It all begins by sharing your app with others effortlessly. The patent provides us with a scenario of how this system will work in the real world while covering the overall system -- which includes a new and all important Application Seed methodology. Testing and buying future apps using this methodology will allow more of us to experiment with smaller and perhaps unknown apps while it not costing us a dime.
The patent allows a user to beam other users a sample version of an app.
Sharing could become the new freemium model
One of the biggest trends right now is creating a free, "lite" version of an app so customers can test drive it before purchasing it. The freemium model is currently driving mobile app sales.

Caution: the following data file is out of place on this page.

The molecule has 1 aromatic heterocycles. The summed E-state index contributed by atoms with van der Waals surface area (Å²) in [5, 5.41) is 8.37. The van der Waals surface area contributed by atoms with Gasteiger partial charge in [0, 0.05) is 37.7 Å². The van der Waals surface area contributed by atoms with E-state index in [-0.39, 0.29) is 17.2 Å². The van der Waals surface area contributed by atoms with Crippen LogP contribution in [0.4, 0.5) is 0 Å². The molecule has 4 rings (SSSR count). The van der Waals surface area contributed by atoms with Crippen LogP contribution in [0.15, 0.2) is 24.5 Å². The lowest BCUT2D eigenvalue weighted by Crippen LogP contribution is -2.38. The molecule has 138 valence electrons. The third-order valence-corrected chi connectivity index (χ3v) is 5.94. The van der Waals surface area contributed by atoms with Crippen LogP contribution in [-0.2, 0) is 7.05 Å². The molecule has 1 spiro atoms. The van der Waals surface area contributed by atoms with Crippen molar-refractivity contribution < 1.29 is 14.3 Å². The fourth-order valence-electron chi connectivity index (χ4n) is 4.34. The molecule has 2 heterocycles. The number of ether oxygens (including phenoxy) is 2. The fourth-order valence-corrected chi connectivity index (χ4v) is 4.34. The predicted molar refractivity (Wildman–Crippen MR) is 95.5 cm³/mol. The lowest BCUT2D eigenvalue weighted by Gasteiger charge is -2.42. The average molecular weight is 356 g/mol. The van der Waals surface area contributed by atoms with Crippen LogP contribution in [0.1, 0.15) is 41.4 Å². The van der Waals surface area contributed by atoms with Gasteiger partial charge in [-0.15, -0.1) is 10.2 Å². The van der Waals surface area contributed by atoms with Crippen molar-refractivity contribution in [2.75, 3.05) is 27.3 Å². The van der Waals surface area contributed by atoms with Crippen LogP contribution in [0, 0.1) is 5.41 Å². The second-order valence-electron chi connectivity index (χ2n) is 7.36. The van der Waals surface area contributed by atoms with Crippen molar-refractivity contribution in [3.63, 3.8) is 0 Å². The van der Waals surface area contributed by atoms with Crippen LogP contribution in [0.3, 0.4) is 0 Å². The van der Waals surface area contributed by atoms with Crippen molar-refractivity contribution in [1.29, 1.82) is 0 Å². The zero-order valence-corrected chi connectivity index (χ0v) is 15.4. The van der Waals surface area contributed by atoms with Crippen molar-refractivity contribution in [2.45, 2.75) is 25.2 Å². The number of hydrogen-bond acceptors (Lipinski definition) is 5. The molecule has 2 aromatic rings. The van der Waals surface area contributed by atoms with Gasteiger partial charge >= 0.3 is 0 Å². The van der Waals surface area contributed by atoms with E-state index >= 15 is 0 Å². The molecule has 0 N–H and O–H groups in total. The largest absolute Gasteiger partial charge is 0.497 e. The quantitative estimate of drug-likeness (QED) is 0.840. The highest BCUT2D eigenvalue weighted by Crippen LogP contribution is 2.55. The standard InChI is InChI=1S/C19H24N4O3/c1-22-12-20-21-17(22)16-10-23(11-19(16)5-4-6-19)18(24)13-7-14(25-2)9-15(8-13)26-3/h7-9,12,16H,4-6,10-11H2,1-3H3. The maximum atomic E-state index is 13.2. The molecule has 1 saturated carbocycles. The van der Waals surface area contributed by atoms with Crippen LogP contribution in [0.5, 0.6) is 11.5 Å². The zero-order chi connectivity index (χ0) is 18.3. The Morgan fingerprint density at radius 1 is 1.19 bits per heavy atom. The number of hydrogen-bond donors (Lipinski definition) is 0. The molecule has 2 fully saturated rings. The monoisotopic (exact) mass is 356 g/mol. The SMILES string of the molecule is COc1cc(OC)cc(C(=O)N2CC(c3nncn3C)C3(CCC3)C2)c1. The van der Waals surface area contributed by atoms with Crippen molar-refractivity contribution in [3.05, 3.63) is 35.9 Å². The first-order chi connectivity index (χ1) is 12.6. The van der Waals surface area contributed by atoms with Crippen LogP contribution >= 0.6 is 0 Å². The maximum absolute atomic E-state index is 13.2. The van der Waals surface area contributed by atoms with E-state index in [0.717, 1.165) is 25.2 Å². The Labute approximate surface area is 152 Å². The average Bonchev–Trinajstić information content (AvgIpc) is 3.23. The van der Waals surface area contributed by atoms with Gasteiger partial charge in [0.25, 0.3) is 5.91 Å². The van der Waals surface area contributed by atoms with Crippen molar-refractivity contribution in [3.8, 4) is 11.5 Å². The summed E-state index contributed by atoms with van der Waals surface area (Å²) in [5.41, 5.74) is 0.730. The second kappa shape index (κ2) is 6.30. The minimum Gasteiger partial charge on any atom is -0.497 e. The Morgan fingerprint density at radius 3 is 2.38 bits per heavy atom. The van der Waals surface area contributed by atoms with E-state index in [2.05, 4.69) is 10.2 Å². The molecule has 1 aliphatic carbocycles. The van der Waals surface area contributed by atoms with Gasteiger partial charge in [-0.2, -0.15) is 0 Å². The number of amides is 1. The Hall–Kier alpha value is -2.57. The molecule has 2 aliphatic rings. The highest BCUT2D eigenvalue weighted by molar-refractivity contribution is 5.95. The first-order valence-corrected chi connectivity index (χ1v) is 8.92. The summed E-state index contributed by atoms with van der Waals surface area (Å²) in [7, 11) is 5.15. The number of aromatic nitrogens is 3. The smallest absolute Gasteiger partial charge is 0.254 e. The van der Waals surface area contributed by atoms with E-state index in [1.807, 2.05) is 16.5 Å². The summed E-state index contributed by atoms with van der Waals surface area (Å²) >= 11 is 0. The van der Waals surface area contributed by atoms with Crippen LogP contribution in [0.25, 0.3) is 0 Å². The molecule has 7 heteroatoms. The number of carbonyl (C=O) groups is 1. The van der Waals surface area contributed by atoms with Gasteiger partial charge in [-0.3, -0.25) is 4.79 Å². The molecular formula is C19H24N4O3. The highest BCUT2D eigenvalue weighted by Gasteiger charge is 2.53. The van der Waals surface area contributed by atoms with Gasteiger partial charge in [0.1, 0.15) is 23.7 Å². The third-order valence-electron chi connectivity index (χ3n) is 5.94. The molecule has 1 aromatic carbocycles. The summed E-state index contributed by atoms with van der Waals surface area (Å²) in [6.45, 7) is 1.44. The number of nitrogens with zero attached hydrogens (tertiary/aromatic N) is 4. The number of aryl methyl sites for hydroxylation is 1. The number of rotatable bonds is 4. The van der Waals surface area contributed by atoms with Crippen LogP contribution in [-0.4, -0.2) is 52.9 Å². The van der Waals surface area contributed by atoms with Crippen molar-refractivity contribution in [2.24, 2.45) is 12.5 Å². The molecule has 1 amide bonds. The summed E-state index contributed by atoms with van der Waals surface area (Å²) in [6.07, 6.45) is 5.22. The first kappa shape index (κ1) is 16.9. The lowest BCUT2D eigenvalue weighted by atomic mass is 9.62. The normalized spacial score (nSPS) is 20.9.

The Application Seed model eliminates the need for consumers to deal with the app store to try the latest popular software. Traditionally, if your colleague recommends a particular app, you have three choices:
- Go to the app store and download the lite version of an app
- Go to the app store and, if a lite version isn't available, buy the full app
- Decide not to bother with it at all
iBookstore making progress on Kindle
The patent is app focused, but it doesn't take much of a stretch to see Apple using a like approach for sharing books. The iBookstore is slowly getting the robust multimedia features promised earlier this year, and book sharing is one of the biggest things it lacks over the popular Kindle device and software.
Amazon claims it sold several million units of the Kindle device alone this fall, which means Apple should push for every advantage it can get. Sharing books would be a natural step for the lagging iBookstore.